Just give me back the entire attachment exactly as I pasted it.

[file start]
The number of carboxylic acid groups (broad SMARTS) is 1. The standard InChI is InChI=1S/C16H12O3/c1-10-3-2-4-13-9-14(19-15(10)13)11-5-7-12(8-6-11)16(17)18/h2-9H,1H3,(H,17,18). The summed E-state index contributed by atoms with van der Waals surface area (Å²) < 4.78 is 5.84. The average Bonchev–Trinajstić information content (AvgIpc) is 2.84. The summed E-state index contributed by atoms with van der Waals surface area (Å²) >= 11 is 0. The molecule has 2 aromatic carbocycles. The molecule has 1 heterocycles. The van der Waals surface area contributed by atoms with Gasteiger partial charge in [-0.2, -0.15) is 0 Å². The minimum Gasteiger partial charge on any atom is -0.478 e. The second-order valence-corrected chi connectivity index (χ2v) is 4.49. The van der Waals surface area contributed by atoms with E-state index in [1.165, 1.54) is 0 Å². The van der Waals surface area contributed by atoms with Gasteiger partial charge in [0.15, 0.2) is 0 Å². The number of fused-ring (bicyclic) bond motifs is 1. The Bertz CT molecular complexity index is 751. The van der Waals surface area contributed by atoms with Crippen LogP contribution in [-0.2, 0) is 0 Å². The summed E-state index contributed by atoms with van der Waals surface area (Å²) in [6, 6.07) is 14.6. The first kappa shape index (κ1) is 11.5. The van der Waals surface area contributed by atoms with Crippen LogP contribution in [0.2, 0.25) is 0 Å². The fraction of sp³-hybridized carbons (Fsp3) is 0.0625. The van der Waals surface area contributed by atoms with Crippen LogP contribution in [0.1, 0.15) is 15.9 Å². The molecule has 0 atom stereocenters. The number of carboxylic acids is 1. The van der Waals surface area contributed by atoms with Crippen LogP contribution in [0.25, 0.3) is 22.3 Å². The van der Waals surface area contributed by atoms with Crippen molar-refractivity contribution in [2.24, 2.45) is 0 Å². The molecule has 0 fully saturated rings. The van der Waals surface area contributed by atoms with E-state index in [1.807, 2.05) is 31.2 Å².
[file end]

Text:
The number of carboxylic acid groups (broad SMARTS) is 1. The standard InChI is InChI=1S/C16H12O3/c1-10-3-2-4-13-9-14(19-15(10)13)11-5-7-12(8-6-11)16(17)18/h2-9H,1H3,(H,17,18). The summed E-state index contributed by atoms with van der Waals surface area (Å²) < 4.78 is 5.84. The average Bonchev–Trinajstić information content (AvgIpc) is 2.84. The summed E-state index contributed by atoms with van der Waals surface area (Å²) >= 11 is 0. The molecule has 2 aromatic carbocycles. The molecule has 1 heterocycles. The van der Waals surface area contributed by atoms with Gasteiger partial charge in [-0.2, -0.15) is 0 Å². The minimum Gasteiger partial charge on any atom is -0.478 e. The second-order valence-corrected chi connectivity index (χ2v) is 4.49. The van der Waals surface area contributed by atoms with E-state index in [1.165, 1.54) is 0 Å². The van der Waals surface area contributed by atoms with Gasteiger partial charge in [0.15, 0.2) is 0 Å². The number of fused-ring (bicyclic) bond motifs is 1. The Bertz CT molecular complexity index is 751. The van der Waals surface area contributed by atoms with Crippen LogP contribution in [-0.2, 0) is 0 Å². The summed E-state index contributed by atoms with van der Waals surface area (Å²) in [6, 6.07) is 14.6. The first kappa shape index (κ1) is 11.5. The van der Waals surface area contributed by atoms with Crippen LogP contribution in [0.2, 0.25) is 0 Å². The fraction of sp³-hybridized carbons (Fsp3) is 0.0625. The van der Waals surface area contributed by atoms with Crippen LogP contribution in [0.1, 0.15) is 15.9 Å². The molecule has 0 atom stereocenters. The number of carboxylic acids is 1. The van der Waals surface area contributed by atoms with Crippen LogP contribution in [0.25, 0.3) is 22.3 Å². The van der Waals surface area contributed by atoms with Crippen molar-refractivity contribution in [2.24, 2.45) is 0 Å². The molecule has 0 fully saturated rings. The van der Waals surface area contributed by atoms with E-state index in [1.807, 2.05) is 31.2 Å².